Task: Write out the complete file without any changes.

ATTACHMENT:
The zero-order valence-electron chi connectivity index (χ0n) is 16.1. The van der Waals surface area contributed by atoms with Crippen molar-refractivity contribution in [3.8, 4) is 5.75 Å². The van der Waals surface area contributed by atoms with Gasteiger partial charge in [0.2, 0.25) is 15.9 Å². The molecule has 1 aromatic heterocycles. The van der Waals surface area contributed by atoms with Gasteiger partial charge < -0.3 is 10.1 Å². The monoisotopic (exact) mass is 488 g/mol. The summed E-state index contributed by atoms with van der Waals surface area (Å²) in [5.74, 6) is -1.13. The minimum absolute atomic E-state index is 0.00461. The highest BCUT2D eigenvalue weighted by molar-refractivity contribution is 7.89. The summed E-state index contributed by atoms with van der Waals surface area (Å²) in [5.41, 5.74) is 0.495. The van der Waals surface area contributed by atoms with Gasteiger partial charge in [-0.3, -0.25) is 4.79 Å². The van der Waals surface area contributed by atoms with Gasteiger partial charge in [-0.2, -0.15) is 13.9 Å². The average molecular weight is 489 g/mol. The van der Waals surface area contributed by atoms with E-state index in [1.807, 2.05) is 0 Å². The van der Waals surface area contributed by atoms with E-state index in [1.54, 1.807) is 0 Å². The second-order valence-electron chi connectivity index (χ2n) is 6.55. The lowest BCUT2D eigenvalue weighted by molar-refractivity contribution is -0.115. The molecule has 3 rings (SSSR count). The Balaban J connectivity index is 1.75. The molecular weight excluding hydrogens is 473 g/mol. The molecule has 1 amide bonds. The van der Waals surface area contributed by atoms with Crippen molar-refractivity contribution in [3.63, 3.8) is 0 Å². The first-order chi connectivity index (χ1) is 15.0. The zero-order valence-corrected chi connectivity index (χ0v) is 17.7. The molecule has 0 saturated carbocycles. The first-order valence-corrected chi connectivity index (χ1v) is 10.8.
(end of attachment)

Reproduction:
The zero-order valence-electron chi connectivity index (χ0n) is 16.1. The van der Waals surface area contributed by atoms with Crippen molar-refractivity contribution in [3.8, 4) is 5.75 Å². The van der Waals surface area contributed by atoms with Gasteiger partial charge in [0.2, 0.25) is 15.9 Å². The molecule has 1 aromatic heterocycles. The van der Waals surface area contributed by atoms with Gasteiger partial charge < -0.3 is 10.1 Å². The monoisotopic (exact) mass is 488 g/mol. The summed E-state index contributed by atoms with van der Waals surface area (Å²) in [5.74, 6) is -1.13. The minimum absolute atomic E-state index is 0.00461. The highest BCUT2D eigenvalue weighted by molar-refractivity contribution is 7.89. The summed E-state index contributed by atoms with van der Waals surface area (Å²) in [5.41, 5.74) is 0.495. The van der Waals surface area contributed by atoms with Gasteiger partial charge in [-0.3, -0.25) is 4.79 Å². The van der Waals surface area contributed by atoms with Gasteiger partial charge in [-0.2, -0.15) is 13.9 Å². The average molecular weight is 489 g/mol. The van der Waals surface area contributed by atoms with E-state index in [1.807, 2.05) is 0 Å². The van der Waals surface area contributed by atoms with E-state index in [1.54, 1.807) is 0 Å². The second-order valence-electron chi connectivity index (χ2n) is 6.55. The lowest BCUT2D eigenvalue weighted by molar-refractivity contribution is -0.115. The molecule has 3 rings (SSSR count). The Balaban J connectivity index is 1.75. The molecular weight excluding hydrogens is 473 g/mol. The molecule has 1 amide bonds. The van der Waals surface area contributed by atoms with Crippen molar-refractivity contribution in [3.63, 3.8) is 0 Å². The first-order chi connectivity index (χ1) is 15.0. The zero-order valence-corrected chi connectivity index (χ0v) is 17.7. The molecule has 0 saturated carbocycles. The first-order valence-corrected chi connectivity index (χ1v) is 10.8.